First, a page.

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Three Ministers to retire from active politics

Publishing Date : 11 February, 2016

Author : JASON RANTHATSA

Labour and Home Affairs minister, Edwin Batshu

Fresh information reaching Weekend Post suggests that three serving ministers will not be seeking re-election in 2019. Minister of Foreign Affairs and International Cooperation, Pelonomi Venson-Moitoi, Labour and Home Affairs minister, Edwin Batshu and Assistant Minister of Local Government and Rural Development, Botlogile Tshireletso are all set to retire from active politics in three years time.

This publication understands that the trio are retiring from active politics solely due to old age. All the Ministers are in their 60’s. In an interview this week, Tshireletso said she will issue an official statement on her retirement at the right time.

“I have to inform the President first because he has entrusted me with the Ministry of local development. Thereafter, I will hold a series of kgotla meetings in my constituency (Mahalapye East) to bid my constituents farewell. I will shed more light on the issue as the time goes on because I haven’t even discussed it with my family and the party,” she told this publication.

Tshireletso was first elected to Parliament in 2004 after serving for close to 20 years as a councillor.

Venson-Moitoi was cagey with details regarding her retirement from politics. “I am not in a position to comment further on my retirement. Maybe those who told you have more information than me,” she remarked. Venson-Moitoi joined active politics in 1999 when the then President, Festus Mogae appointed her as one of the four specially elected Members of Parliament. In 2004, she was elected as Serowe South MP, the position she still holds today. In addition, she has held various cabinet portfolios in Works, Transport and Communications, Trade and Industry, Environment, Wildlife and Tourism, Science and Technology as well as Education and Skills Development.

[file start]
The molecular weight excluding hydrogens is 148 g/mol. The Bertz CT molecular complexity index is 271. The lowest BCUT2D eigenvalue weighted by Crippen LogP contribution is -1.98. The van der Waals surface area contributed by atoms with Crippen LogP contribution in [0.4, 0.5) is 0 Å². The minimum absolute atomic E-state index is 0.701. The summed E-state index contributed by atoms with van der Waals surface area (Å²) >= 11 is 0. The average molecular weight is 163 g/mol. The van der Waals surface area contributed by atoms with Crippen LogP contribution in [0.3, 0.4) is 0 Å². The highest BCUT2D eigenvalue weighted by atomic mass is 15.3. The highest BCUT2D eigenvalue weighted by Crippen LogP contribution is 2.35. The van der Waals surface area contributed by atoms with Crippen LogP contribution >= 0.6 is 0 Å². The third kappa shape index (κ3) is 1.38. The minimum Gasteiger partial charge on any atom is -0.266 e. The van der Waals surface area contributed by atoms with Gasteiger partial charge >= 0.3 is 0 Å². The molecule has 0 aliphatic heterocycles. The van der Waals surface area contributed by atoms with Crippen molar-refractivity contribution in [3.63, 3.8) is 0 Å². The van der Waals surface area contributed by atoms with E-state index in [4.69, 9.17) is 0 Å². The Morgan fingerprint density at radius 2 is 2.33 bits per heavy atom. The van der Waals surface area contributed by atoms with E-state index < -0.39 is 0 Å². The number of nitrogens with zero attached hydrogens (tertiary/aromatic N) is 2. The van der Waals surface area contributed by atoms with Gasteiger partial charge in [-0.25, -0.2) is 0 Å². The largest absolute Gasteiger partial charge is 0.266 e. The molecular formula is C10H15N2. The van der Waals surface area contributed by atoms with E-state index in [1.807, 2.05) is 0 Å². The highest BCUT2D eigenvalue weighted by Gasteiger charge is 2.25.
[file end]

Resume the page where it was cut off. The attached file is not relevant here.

Edwin Batshu’s mobile phone rang unanswered despite numerous attempts by this publication.

The former commissioner of Botswana Police joined active politics in 2008. He was elected Member of Parliament for Nkange in 2009, a position he still holds today. He has been serving as Minister of Labour and Home Affairs since 2011.

A highly placed source within the ruling Botswana Democratic Party (BDP) told this publication that the party is already identifying possible replacements for the three Ministers. At Serowe South, it is believed that former Botswana ambassador to United States, Tebelelo Seretse will succeed Venson-Moitoi should she win both the BDP primary elections to be held in 2018 and the 2019 general elections. Seretse once served as the MP for the constituency from 1999 until 2004.

At Nkange constituency, the BDP is said to be working at the speed of light to counter the growing numbers of Botswana Congress Party (BCP). Electoral results indicate that the BCP has grown significantly in the area over the years. In the last general elections, Batshu won by a slight margin of 600 over BCP’s Dr. Never Tshabang. The party has also noted the concern raised by the constituents that most of the legislators were not from Tutume, which is the major village in the constituency. Batshu hails from Maitengwe while his predecessor, Ambrose Masalila was from Nswazwi.

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